Tuesday, Nov. 13, 2012 | McMurdo Station to Upper Friedmann Valley
This morning, four of us hopped on a helicopter at McMurdo Station, the United States Antarctic Program’s base, near the spot where Scott’s men built a hut in 1902 to wait out the long winter. Along with my fellow field assistant Keith Heyward, I was joining Marchant and his graduate student, Sean Mackay, flying 60 miles across the sea ice to the Dry Valleys, a series of valleys and ridges that lie roughly east to west and largely free of the ice that covers 98 percent of the continent.
Most glaciers are wet-based: A layer of water beneath the ice makes the glacier mobile, capable of creating steep fjords and other dramatic features that we associate with glacially sculpted terrain. The Dry Valley glaciers are cold-based: Too frigid to melt, their geological footprint is more subtle.
Marchant, with support from the National Science Foundation, is a veteran of Dry Valley expeditions, and this is Mackay’s fourth season. As a rookie, I have no idea what to expect. I’ve done my share of adventuring, but this is a whole new level. I’m wondering if I’m really up for this. For six weeks, I will be without a shower, peeing in a bottle and sleeping in a tent in the coldest, driest place in the world.
From the helicopter, the land below resembled a massive explosion of white cake frosting over mountainous terrain. It was covered with glacial ice — the East Antarctic Ice Sheet. It is the largest in the world. In parts, it’s nearly three miles thick, and, with the nearby West Antarctic Ice Sheet, it blankets an expanse roughly the size of the United States and Mexico combined. If both ice sheets melted — a process already underway at an alarming rate in West Antarctica — global sea levels would rise 200 feet.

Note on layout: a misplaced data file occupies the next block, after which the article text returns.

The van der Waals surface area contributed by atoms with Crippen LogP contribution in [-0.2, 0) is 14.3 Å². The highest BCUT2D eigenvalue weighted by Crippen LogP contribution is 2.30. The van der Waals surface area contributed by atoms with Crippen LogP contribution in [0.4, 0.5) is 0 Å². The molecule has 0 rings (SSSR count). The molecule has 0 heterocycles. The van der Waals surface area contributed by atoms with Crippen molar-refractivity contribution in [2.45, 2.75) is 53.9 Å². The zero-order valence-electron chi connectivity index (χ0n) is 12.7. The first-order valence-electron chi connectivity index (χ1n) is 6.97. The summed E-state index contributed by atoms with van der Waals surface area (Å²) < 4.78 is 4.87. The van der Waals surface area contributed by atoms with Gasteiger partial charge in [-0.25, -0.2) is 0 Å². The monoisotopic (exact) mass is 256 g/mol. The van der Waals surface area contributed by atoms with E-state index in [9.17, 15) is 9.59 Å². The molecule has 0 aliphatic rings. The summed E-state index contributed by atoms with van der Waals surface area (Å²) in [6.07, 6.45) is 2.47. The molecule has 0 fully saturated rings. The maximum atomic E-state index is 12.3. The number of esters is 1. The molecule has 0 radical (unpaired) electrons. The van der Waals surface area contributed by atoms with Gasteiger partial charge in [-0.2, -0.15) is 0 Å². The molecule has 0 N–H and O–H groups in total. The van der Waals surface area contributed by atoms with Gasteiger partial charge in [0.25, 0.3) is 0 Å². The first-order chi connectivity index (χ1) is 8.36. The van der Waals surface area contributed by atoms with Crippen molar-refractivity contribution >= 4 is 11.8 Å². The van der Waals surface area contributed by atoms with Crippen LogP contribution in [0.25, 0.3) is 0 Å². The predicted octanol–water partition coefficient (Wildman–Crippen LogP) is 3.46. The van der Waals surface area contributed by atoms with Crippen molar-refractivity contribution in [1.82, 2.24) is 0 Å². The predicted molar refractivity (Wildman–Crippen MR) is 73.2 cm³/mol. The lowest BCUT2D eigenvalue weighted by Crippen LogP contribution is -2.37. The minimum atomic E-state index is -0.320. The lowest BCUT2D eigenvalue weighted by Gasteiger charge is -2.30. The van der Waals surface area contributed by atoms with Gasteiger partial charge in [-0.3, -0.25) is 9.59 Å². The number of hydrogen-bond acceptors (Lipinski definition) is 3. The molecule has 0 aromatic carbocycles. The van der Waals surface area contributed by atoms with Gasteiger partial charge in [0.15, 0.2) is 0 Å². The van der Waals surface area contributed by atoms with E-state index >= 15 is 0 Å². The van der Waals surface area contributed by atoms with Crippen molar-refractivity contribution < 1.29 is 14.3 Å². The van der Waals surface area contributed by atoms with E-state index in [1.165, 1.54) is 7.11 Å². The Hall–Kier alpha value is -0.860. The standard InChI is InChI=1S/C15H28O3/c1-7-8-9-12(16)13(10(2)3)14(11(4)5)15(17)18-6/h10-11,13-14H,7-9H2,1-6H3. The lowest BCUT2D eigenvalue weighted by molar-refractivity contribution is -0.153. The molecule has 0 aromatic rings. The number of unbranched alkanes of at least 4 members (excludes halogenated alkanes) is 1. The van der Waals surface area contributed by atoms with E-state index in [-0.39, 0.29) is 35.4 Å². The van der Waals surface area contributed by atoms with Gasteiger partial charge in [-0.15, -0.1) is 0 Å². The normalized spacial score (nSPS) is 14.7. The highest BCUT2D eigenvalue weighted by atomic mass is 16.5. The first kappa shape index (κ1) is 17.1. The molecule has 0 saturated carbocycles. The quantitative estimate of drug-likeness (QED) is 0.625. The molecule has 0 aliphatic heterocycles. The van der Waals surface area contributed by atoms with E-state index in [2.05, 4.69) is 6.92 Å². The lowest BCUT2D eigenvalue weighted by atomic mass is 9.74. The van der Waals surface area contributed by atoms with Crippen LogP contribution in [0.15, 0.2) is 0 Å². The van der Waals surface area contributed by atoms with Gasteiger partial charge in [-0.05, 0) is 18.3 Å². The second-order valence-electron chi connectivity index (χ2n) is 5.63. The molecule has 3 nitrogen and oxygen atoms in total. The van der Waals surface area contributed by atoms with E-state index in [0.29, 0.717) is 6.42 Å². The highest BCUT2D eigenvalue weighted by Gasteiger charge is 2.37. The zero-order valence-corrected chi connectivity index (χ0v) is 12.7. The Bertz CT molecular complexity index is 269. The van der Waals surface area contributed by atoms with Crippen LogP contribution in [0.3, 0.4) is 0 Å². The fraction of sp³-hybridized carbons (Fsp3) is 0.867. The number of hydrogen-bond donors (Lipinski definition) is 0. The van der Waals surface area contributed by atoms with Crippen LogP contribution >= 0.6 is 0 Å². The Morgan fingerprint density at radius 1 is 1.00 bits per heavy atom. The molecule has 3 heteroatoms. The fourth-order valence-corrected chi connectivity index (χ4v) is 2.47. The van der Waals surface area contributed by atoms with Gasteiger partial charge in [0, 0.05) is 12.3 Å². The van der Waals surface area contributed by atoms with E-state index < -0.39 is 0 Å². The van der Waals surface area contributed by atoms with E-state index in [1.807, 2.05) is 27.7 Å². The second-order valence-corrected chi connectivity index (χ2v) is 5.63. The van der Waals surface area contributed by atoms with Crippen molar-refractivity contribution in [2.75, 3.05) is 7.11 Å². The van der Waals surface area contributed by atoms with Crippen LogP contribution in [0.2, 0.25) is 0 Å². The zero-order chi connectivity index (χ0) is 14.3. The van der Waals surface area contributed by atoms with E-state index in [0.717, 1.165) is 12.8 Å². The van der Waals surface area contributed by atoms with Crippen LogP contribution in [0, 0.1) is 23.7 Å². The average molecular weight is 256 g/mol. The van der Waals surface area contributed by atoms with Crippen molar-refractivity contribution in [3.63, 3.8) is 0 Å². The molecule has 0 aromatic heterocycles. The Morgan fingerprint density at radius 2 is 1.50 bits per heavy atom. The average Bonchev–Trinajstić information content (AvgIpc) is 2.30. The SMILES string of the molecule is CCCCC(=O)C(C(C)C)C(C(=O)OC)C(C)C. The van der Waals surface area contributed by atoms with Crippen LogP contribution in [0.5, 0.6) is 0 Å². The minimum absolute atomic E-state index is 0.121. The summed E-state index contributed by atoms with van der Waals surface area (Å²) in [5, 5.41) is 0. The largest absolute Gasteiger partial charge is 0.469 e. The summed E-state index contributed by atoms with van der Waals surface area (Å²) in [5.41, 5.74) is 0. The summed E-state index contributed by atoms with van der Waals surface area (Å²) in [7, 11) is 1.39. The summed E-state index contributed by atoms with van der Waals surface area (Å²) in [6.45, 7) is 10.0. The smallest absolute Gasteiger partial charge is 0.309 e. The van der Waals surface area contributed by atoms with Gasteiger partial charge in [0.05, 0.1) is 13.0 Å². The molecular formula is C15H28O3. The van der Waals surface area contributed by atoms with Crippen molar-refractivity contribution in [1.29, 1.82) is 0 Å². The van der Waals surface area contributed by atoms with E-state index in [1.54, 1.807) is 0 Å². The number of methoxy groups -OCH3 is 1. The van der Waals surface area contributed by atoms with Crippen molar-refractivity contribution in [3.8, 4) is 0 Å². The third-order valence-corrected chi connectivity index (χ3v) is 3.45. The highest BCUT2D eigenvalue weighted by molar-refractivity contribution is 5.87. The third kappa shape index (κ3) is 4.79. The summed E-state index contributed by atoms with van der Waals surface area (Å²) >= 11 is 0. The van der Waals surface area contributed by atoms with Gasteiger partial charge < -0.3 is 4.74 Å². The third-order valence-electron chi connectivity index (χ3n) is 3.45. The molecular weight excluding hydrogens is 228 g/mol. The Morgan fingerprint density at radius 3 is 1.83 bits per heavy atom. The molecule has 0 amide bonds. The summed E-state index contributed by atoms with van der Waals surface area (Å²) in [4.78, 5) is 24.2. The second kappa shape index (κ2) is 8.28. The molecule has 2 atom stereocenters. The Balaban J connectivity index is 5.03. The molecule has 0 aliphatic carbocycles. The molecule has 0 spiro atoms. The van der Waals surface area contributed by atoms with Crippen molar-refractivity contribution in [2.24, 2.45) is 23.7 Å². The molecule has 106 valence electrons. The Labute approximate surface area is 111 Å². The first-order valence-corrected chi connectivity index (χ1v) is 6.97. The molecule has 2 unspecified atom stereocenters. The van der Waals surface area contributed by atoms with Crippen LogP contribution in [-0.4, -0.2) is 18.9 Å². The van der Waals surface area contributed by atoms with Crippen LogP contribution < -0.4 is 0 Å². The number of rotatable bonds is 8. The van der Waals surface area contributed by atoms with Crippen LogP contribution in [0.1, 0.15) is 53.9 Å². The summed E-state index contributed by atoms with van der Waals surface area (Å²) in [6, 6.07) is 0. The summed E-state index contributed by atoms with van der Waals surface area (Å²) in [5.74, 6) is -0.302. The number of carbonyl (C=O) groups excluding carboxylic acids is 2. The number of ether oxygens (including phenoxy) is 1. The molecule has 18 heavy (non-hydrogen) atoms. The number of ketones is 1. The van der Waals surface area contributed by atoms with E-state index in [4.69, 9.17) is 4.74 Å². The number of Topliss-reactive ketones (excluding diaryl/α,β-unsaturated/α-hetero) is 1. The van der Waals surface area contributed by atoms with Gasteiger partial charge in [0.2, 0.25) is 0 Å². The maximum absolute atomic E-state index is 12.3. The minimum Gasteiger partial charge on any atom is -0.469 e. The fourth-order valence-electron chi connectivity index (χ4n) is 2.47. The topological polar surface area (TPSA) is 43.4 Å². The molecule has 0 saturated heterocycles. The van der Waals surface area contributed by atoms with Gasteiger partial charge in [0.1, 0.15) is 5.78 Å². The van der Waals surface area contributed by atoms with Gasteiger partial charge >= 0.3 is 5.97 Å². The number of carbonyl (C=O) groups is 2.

We flew over a break in the mountains, and the ice ended abruptly, revealing a flat valley. It looked like a dry, rocky riverbed. Mackay nudged me and pointed down. “That’s Beacon Valley,” he yelled, “our next campsite.” For now, we continued farther south to a smaller inlet called Friedmann Valley.
When we reached our campsite, we unloaded our gear. The helicopter took off in a maelstrom of blowing sand and rock, leaving us in the middle of a giant boulder field stretching several miles north toward Beacon.
It’s now evening, and we’re surrounded by craggy walls banded with ruddy bedrock and tawny sandstone. Farther north, buttes and mesas resembling the American Southwest flank a flat valley floor. Beyond Beacon, the shelf of Taylor Glacier shows hints of baby blue. The cliffs surrounding us are glowing red. During the austral summer — October through February — the sun never sets here, but it does fall closer to the horizon, which spreads a narrow spectrum of warm light across the landscape, drawing out vivid, contrasting hues.